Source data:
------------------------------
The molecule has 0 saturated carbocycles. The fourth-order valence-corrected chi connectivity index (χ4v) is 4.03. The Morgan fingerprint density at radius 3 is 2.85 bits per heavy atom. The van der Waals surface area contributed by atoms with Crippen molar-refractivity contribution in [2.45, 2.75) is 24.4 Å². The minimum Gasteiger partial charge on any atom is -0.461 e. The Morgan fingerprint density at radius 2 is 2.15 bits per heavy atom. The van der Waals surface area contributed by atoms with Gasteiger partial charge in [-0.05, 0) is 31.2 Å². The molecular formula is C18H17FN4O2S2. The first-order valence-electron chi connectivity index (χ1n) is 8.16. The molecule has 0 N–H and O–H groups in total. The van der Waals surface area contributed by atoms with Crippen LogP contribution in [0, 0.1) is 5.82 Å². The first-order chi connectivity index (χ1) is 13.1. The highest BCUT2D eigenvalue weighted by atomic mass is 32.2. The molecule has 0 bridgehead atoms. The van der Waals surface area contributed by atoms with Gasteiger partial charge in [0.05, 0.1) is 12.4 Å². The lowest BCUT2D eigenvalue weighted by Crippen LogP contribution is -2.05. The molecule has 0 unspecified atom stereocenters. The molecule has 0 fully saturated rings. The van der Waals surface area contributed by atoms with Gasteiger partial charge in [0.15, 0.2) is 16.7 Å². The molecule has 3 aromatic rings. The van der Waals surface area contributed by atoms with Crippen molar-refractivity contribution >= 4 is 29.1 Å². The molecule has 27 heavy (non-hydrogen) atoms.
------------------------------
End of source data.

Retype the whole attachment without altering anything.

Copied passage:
The molecule has 0 saturated carbocycles. The fourth-order valence-corrected chi connectivity index (χ4v) is 4.03. The Morgan fingerprint density at radius 3 is 2.85 bits per heavy atom. The van der Waals surface area contributed by atoms with Crippen molar-refractivity contribution in [2.45, 2.75) is 24.4 Å². The minimum Gasteiger partial charge on any atom is -0.461 e. The Morgan fingerprint density at radius 2 is 2.15 bits per heavy atom. The van der Waals surface area contributed by atoms with Gasteiger partial charge in [-0.05, 0) is 31.2 Å². The molecular formula is C18H17FN4O2S2. The first-order valence-electron chi connectivity index (χ1n) is 8.16. The molecule has 0 N–H and O–H groups in total. The van der Waals surface area contributed by atoms with Crippen LogP contribution in [0, 0.1) is 5.82 Å². The first-order chi connectivity index (χ1) is 13.1. The highest BCUT2D eigenvalue weighted by atomic mass is 32.2. The molecule has 0 bridgehead atoms. The van der Waals surface area contributed by atoms with Gasteiger partial charge in [0.05, 0.1) is 12.4 Å². The lowest BCUT2D eigenvalue weighted by Crippen LogP contribution is -2.05. The molecule has 0 unspecified atom stereocenters. The molecule has 0 fully saturated rings. The van der Waals surface area contributed by atoms with Gasteiger partial charge in [0.15, 0.2) is 16.7 Å². The molecule has 3 aromatic rings. The van der Waals surface area contributed by atoms with Crippen molar-refractivity contribution >= 4 is 29.1 Å². The molecule has 27 heavy (non-hydrogen) atoms.